Become a Member

Get access to more than 30 brands, premium video, exclusive content, events, mapping, and more.

Already have an account? Sign In

Become a Member

Get access to more than 30 brands, premium video, exclusive content, events, mapping, and more.

Already have an account? Sign In

Brands

Power Sources

Forget Solar Panels: These 3 New Power Sources Eliminate the Need for Sun

When you can’t count on the sunshine, these products come in handy.

Lock Icon

Become a member to unlock this story and receive other great perks.

Already have an Outside Account? Sign in

Outside+ Logo

All Access
40% off Season's Streamings Sale
$5/month*

  • A $500 value with everything in the Print + Digital Plan plus 25+ benefits including:
  • Member-only content from every title in the Outside network like Outside, SKI, Climbing, and more
  • Annual gear guides for backpacking, camping, skiing , climbing, and more
  • Gaia GPS Premium with hundreds of maps and global trail recommendations, a $39.99 value
  • Premium access to Outside TV and 1,000+ hours of exclusive shows
  • Exclusive discounts on gear, travel, and race-entry fees
  • Annual subscription to Outside magazine
Join Outside+
Backpacker

Print + Digital
50% off Holiday Sale
$2/month*

  • Annual subscription to Backpacker magazine
  • Access to all member-exclusive content and gear reviews on Backpacker.com
  • Ad-free access to Backpacker.com
Join Backpacker

*Outside memberships are billed annually. Print subscriptions available to U.S. residents only. You may cancel your membership at anytime, but no refunds will be issued for payments already made. Upon cancellation, you will have access to your membership through the end of your paid year. More Details

Bringing a solar panel into the backcountry to keep your devices charged is nothing new. Panels are cheap, light, and increasingly effective. But what if there’s no sun? Whether you’re suffering the bad luck of a trip in the clouds or rain, want to be able to charge at night, or you’re just headed somewhere where flowing water or wind are more plentiful than solar rays, you still have options for keeping your electronics powered. 

WaterLily Turbine
(Photo: Courtesy)

WaterLily Turbine

That stream rolling through your camp isn’t just pretty: It’s a great source of power, if you’re carrying the WaterLily. The big benefit to water power is reliability: Unlike solar panels or wind turbines, the WaterLily isn’t subjected to the whims of the weather. Water runs 24/7, so you can just drop the device in a stream and let it recharge your phone or power bank.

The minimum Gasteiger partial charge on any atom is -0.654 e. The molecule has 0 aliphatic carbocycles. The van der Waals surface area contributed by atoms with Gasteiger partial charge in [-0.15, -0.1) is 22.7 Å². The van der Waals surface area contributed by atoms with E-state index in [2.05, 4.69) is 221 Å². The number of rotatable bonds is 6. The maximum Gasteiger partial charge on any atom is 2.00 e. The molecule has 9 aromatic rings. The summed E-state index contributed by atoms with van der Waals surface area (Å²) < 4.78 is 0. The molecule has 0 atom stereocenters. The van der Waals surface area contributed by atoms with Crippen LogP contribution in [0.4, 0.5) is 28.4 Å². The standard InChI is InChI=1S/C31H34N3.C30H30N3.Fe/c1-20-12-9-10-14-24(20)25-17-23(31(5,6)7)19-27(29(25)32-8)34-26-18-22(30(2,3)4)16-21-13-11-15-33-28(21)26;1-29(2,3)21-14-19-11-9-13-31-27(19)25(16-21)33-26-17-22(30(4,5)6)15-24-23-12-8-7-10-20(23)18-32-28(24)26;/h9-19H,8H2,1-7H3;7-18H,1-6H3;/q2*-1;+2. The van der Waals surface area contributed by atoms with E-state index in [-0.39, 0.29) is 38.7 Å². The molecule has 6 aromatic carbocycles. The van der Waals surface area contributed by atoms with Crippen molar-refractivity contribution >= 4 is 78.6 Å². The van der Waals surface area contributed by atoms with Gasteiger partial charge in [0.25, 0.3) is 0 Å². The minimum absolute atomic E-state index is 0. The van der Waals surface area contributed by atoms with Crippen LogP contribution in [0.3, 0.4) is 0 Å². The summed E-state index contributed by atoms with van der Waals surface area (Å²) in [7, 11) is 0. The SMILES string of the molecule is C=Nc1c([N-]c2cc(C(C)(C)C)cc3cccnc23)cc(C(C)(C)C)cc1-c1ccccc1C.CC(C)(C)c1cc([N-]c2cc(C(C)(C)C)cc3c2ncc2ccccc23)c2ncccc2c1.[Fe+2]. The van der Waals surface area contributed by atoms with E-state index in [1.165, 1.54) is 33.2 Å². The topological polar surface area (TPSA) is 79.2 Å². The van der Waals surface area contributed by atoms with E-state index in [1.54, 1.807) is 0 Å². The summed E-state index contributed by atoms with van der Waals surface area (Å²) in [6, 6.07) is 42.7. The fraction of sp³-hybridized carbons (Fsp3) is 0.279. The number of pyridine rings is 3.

To do so, look for moving water that’s at least 8 inches deep (that’s roughly how tall the circular turbine is), with water that moves about 7 mph (drop a leaf in the water and run alongside it—7 mph is a solid jog). At that speed, the WaterLily will generate 15 watts of power, though it can work in water that’s as slow as 1 mph. Once you’ve found your stream, drop the device in and suspend it in the flow using the attached cords. 

The turbine is fairly heavy (2.9 pounds) for long trips, and setup can be finicky. On our test run in Colorado’s San Juan Mountains, it took some experimenting (and some wet shoes) to figure out exactly how to suspend the turbine in the stream. Bring some extra paracord and look for a spot with trees or rocks to tie it to. Note: Run the 10-foot cord leading from the turbine and 12-volt outlet well away from the water to charge your electronics. 

Shine Turbine
(Photo: Courtesy)

Shine Turbine

We’ve all hiked in places where the sun isn’t a given, but a stiff breeze almost always is. The Shine Turbine capitalizes on these wind-whipped environments. This device—which weighs under 3 pounds—sets up on an included stand, which collapses down inside the elongated football-size package when not in use. Merely extend the blades, and the Shine will spin in the breeze and recharge its onboard power bank (which you can plug your devices into).

According to the brand, the turbine can function in winds between 8 and 28 mph. In steady wind (about 18 mph) expect the Shine to put out about 40 watts—that’s enough to recharge a phone in a little over an hour. 

The Shine Turbine is expected to hit shelves next spring. 

PedalCell
(Photo: Courtesy)

 PedalCell

There’s a reason one of the metrics used to measure output on stationary bikes is watts: Your pedal power generates actual power as well. The PedalCell mounts onto the fork of your bike and places a spinning cylinder in contact with your tire so that, as your wheel spins, so goes the device. It can pump out between 15 and 20 watts, depending on how hard you’re pushing. That makes the PedalCell ideal for long bikepacking trips, during which you’ll be feeding it plenty of power.

A cable leads from the device to a handlebar-mounted hub, where you can plug in your phone, bike lights, action cameras, and more. Setting it all up is as easy as tightening a couple allen keys and running the wire so it doesn’t catch anything else on your bike (zip-ties are handy). The PedalCell hub straps on like any other handlebar accessory and, while we didn’t test it on our mountain bike, it all stayed put while riding dirt roads on our gravel bike. During a shakedown cruise around Ridgway, Colorado, we had a hard time feeling any resistance coming from the device, and we basically kept Strava open on our phone the entire ride without losing any juice. Keep an eye out for excessive mud, though: While the generator is made from high-grade aluminum and is weather-resistant, clogging it up with muck will mess with its effectiveness.